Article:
Code Style Assistance in TypeScript
ReSharper provides a lot of features for keeping your code neat and clean. Being tightly interwoven with the majority of other ReSharper's features, they help you produce code and change existing codebases according to the specific code style. The code style, which includes naming standards, formatting rules, and many other tiny aspects can be configured to a very detailed level and shared across your team.
ReSharper provides the following code style assistance features in TypeScript:
- Naming Style
- Code formatting rules
- Quotes style
- Module import style
- Optimizing reference comments
- Terminating statements
- Arranging modifiers
- Implicit/Explicit Typing
ReSharper helps you define, control, and apply naming style for symbols in your code. Naming style is implemented as a set of rules, each of which targets specific identifiers with the set of constraints (e.g. a rule can target static private readonly fields) . Each rule can have one or more associated styles that define suffixes, prefixes, capitalization of compound words, etc.
These rules are taken into account when ReSharper suggests symbol names in code completion, generates new members, applies code templates and performs refactorings. ReSharper also helps you detect and fix violations of naming rules. If necessary, the automatic checkup of naming rules can be configured or disabled.
For more information on configuring and applying naming style, see Naming Style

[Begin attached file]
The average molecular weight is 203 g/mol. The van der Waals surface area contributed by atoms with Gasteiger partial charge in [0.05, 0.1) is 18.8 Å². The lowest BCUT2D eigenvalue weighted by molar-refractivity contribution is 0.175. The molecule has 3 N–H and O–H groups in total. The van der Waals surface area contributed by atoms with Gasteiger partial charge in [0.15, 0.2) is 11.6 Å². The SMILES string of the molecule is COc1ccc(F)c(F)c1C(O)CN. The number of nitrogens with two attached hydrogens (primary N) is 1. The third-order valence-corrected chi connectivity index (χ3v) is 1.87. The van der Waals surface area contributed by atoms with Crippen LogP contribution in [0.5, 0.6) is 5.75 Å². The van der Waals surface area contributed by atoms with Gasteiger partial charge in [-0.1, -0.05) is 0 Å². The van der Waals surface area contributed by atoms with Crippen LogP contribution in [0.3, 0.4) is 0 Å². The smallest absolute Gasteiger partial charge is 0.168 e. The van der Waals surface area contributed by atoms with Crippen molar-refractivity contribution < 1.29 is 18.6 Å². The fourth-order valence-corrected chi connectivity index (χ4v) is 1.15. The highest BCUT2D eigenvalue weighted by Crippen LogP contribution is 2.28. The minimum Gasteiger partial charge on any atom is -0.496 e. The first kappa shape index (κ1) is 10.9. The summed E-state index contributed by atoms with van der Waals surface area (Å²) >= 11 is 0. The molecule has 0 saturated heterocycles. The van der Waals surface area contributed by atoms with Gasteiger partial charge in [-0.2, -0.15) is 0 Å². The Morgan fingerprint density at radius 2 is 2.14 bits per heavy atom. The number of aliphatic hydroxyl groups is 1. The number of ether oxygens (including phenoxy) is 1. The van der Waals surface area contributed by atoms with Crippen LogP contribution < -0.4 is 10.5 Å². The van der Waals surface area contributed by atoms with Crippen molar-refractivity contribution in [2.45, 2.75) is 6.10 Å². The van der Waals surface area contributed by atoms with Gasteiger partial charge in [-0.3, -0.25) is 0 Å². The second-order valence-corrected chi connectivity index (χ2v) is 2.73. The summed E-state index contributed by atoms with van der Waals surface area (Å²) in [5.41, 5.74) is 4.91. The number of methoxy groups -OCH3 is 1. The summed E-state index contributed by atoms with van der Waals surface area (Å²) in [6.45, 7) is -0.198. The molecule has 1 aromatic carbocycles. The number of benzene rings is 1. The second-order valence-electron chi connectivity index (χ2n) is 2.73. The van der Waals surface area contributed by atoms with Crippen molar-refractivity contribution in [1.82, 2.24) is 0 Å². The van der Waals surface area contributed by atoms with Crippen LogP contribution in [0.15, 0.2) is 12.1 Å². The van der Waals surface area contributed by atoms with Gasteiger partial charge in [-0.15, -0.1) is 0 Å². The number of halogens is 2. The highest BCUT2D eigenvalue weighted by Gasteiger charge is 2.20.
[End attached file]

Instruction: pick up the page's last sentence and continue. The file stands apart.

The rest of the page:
Code formatting rules
An important aspect of code style is how to format the code, i.e. how to use whitespaces and blank lines to arrange and separate code blocks, whether and how to use tabs for indents, whether and how to wrap long lines, etc.
The extensive set of ReSharper code formatting rules has a default configuration that takes into account default Visual Studio formatting options as well as numerous best practices.
You can configure every detail of formatting rules and enforce the rules in your code. These rules are applied when ReSharper produces new code with code completion and code generation features, code templates and refactorings. The formatting rules can be also applied to the existing code in the current selection, current file, or in a larger scope up to the entire solution.
As an alternative to digging through options pages, you can select a block of code and configure only those formatting rules that are applicable to this block, observing the changes right in this block.
To configure formatting rules for selected code
- In the editor, select a block of code that you want to reformat.
- Press Alt+Enter or click on the action indicator to the left of the caret to open the action list.
- Choose .
- In the Configure format dialog that opens, you will see all formatting rules that affect the selected code block. The code block itself will be surrounded with a dotted frame:
- As you change the formatting rules, you will see how they affect the code in the selected block.
- Click Save to apply the modifications and let ReSharper choose where to save them, or save the modifications to a specific settings layer using the Save To drop-down list. For more information, see Managing and Sharing ReSharper Settings. ReSharper will save your modifications and reformat the code block.